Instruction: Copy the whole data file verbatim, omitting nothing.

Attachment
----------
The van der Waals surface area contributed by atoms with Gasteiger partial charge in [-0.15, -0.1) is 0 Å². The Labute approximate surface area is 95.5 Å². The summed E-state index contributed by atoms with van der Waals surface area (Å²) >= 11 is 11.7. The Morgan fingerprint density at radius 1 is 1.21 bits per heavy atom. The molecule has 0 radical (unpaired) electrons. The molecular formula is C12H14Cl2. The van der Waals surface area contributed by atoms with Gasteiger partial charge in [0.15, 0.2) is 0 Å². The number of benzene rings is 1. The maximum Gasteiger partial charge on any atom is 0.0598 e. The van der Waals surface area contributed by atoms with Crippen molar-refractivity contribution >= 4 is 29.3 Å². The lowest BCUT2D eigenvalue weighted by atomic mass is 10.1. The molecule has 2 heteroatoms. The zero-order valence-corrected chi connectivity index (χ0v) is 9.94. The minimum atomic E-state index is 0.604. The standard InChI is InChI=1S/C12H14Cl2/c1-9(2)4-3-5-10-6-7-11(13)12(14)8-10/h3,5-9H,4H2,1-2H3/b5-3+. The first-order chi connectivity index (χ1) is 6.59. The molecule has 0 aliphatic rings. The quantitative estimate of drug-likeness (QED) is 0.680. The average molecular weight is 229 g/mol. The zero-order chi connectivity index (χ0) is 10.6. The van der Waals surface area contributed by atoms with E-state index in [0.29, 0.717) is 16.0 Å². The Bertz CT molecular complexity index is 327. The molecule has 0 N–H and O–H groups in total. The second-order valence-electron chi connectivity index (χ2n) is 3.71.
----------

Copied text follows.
The van der Waals surface area contributed by atoms with Gasteiger partial charge in [-0.15, -0.1) is 0 Å². The Labute approximate surface area is 95.5 Å². The summed E-state index contributed by atoms with van der Waals surface area (Å²) >= 11 is 11.7. The Morgan fingerprint density at radius 1 is 1.21 bits per heavy atom. The molecule has 0 radical (unpaired) electrons. The molecular formula is C12H14Cl2. The van der Waals surface area contributed by atoms with Gasteiger partial charge in [0.15, 0.2) is 0 Å². The number of benzene rings is 1. The maximum Gasteiger partial charge on any atom is 0.0598 e. The van der Waals surface area contributed by atoms with Crippen molar-refractivity contribution >= 4 is 29.3 Å². The lowest BCUT2D eigenvalue weighted by atomic mass is 10.1. The molecule has 2 heteroatoms. The zero-order valence-corrected chi connectivity index (χ0v) is 9.94. The minimum atomic E-state index is 0.604. The standard InChI is InChI=1S/C12H14Cl2/c1-9(2)4-3-5-10-6-7-11(13)12(14)8-10/h3,5-9H,4H2,1-2H3/b5-3+. The first-order chi connectivity index (χ1) is 6.59. The molecule has 0 aliphatic rings. The quantitative estimate of drug-likeness (QED) is 0.680. The average molecular weight is 229 g/mol. The zero-order chi connectivity index (χ0) is 10.6. The van der Waals surface area contributed by atoms with E-state index in [0.29, 0.717) is 16.0 Å². The Bertz CT molecular complexity index is 327. The molecule has 0 N–H and O–H groups in total. The second-order valence-electron chi connectivity index (χ2n) is 3.71.